image by Geoff Mitchell
I promised myself that I wouldn’t do it again. But like an addict who can’t stop I have used another image of Copernicus for LPOD. But can you blame me? This is such a classically evocative, even painterly, view of the Moon’s most imaged feature that I had to do it. Compare this image with the sketch that is the frontispiece of Edmund Neison’s The Moon (1876) to see what I mean. The reason Geoff’s image feels like a painting is the smoothness of tone on the rim terraces and the near ejecta. And the swath of brightness of the inner rim is like a visual impression painted on rather than a mere CCD capture of photons. Finally, the rapid fading toward the sunset terminator conveys the drama of a rapidly passing illumination that will soon change. How lucky we are that Geoff was there.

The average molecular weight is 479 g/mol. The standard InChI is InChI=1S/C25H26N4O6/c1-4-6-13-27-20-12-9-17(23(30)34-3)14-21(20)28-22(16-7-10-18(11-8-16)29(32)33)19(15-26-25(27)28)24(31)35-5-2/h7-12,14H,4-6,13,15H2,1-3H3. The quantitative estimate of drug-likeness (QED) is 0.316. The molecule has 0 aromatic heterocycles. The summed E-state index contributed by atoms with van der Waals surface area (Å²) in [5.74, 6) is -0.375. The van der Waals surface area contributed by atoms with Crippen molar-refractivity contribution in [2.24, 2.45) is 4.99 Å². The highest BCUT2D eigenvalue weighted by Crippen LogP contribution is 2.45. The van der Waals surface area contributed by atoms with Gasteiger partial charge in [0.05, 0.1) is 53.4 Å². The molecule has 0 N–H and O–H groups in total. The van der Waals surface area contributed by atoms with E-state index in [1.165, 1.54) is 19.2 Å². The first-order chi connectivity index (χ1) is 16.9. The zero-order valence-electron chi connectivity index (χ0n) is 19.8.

19 July 206. 9.75″ f/6.3 newtonian + Atik 1 HS11 + x3 barlow + IR filter; 90/1000 frames
Rükl sheet 31
Yesterday's LPOD: Apollo 11 + 37 Years
Tomorrow's LPOD: Swept Away